Category Archives: Web Design

General content relating to web design

adding CSS, Javascript and images in Code Igniter

Last week I started learning Code Igniter. This has come about because I have been working with a great team building websites over the last year or so in Expression Engine, a CMS built on Code Igniter. There are a lot of things that frustrate me about Expression Engine and I am sure that knowing a bit about how the Code Igniter framework operates will help me in resolving some of those pesky EE issues.

After losing half a day trying to mess around with routes.php because I couldn’t seem to pull in my CSS files I discovered a reference to placing these directories in the root. Now I thought this would be the application root; everything under one roof. It turns out that when guides reference root in Code Igniter they are in fact talking about the root of the site. I think this is a bit sloppy. It means that I now have an uploads folder, images, css and js folders in the same places as system and application. I’d much prefer to have them in application and perhaps there is a way of doing that but I haven’t found it yet.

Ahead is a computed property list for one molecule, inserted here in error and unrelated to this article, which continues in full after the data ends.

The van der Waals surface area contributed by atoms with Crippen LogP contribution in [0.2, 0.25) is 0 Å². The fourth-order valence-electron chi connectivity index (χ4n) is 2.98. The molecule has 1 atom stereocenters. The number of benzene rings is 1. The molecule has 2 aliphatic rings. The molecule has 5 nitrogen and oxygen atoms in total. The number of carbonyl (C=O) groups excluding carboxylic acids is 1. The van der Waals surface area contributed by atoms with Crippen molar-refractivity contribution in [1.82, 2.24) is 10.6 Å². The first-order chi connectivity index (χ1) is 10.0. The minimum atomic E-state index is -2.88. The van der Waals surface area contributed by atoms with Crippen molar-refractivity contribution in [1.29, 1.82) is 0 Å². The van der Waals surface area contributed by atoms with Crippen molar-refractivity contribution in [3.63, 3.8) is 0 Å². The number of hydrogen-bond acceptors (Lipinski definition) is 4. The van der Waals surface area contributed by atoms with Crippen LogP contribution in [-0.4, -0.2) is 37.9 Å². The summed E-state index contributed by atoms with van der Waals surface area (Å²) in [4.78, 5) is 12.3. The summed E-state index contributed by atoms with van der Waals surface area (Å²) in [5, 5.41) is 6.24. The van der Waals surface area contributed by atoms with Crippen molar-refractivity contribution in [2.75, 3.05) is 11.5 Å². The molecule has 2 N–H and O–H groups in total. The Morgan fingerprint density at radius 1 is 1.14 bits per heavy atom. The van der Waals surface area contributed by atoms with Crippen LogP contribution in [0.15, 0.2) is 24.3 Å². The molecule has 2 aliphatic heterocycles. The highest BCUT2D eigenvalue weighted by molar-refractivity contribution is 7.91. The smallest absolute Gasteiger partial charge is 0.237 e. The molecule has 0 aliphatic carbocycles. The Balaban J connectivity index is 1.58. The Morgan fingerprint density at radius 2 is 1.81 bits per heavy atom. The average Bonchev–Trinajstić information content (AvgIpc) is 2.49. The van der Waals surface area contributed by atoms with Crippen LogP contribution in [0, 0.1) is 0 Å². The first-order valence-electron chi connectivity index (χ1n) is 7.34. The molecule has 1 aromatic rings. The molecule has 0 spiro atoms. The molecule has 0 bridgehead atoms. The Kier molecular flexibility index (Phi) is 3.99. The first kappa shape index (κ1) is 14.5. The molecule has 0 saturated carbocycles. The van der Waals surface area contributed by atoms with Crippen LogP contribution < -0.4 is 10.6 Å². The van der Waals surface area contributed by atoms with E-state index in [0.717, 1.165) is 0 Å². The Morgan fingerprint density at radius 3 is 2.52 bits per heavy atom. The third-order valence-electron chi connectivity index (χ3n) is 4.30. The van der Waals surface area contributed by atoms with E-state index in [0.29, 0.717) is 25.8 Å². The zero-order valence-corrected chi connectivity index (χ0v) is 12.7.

I’m going to be putting up videos on how I am getting along and the settings in Code Igniter on my new vimeo account. The first of these videos is here http://vimeo.com/57220196

Paperless Gig Technology is STILL practical

In a report on BBC Newsbeat this week, Amelia Butterly claims that “Paperless tickets could help combat touts but many venues still do not have the capabilities to support them, say independent music promoters.”

The argument from Anton Lockwood, Director of DHP Group which owns a number of UK venues including Rock City, and Rescue Rooms in Nottingham states that “It only works where the cost of introducing the system can be spread over high ticket prices.”